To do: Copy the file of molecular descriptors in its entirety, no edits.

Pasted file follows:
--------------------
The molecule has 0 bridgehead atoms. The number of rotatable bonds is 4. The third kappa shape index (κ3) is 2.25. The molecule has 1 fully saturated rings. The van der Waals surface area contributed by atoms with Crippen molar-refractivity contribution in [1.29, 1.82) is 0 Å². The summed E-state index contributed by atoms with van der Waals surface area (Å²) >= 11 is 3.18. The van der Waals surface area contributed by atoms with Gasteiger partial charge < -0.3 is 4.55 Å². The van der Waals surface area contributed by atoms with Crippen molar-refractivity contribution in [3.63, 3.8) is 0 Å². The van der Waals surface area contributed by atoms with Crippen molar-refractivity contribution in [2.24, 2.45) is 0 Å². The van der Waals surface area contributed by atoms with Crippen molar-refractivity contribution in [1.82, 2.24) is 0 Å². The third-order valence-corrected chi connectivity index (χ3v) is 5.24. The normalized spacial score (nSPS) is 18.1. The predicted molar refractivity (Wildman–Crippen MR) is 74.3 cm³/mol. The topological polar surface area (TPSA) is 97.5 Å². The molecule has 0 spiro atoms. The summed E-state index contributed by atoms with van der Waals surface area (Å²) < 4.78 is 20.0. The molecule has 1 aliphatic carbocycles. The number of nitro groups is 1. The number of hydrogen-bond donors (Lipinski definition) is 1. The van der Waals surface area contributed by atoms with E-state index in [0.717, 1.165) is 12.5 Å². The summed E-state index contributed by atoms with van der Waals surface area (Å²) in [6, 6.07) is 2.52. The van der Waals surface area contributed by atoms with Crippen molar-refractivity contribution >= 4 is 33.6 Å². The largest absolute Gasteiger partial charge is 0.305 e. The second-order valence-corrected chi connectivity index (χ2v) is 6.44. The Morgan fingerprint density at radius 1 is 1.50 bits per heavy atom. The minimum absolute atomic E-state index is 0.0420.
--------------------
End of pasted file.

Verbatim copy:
The molecule has 0 bridgehead atoms. The number of rotatable bonds is 4. The third kappa shape index (κ3) is 2.25. The molecule has 1 fully saturated rings. The van der Waals surface area contributed by atoms with Crippen molar-refractivity contribution in [1.29, 1.82) is 0 Å². The summed E-state index contributed by atoms with van der Waals surface area (Å²) >= 11 is 3.18. The van der Waals surface area contributed by atoms with Gasteiger partial charge < -0.3 is 4.55 Å². The van der Waals surface area contributed by atoms with Crippen molar-refractivity contribution in [3.63, 3.8) is 0 Å². The van der Waals surface area contributed by atoms with Crippen molar-refractivity contribution in [2.24, 2.45) is 0 Å². The van der Waals surface area contributed by atoms with Crippen molar-refractivity contribution in [1.82, 2.24) is 0 Å². The third-order valence-corrected chi connectivity index (χ3v) is 5.24. The normalized spacial score (nSPS) is 18.1. The predicted molar refractivity (Wildman–Crippen MR) is 74.3 cm³/mol. The topological polar surface area (TPSA) is 97.5 Å². The molecule has 0 spiro atoms. The summed E-state index contributed by atoms with van der Waals surface area (Å²) < 4.78 is 20.0. The molecule has 1 aliphatic carbocycles. The number of nitro groups is 1. The number of hydrogen-bond donors (Lipinski definition) is 1. The van der Waals surface area contributed by atoms with E-state index in [0.717, 1.165) is 12.5 Å². The summed E-state index contributed by atoms with van der Waals surface area (Å²) in [6, 6.07) is 2.52. The van der Waals surface area contributed by atoms with Crippen molar-refractivity contribution >= 4 is 33.6 Å². The largest absolute Gasteiger partial charge is 0.305 e. The second-order valence-corrected chi connectivity index (χ2v) is 6.44. The Morgan fingerprint density at radius 1 is 1.50 bits per heavy atom. The minimum absolute atomic E-state index is 0.0420.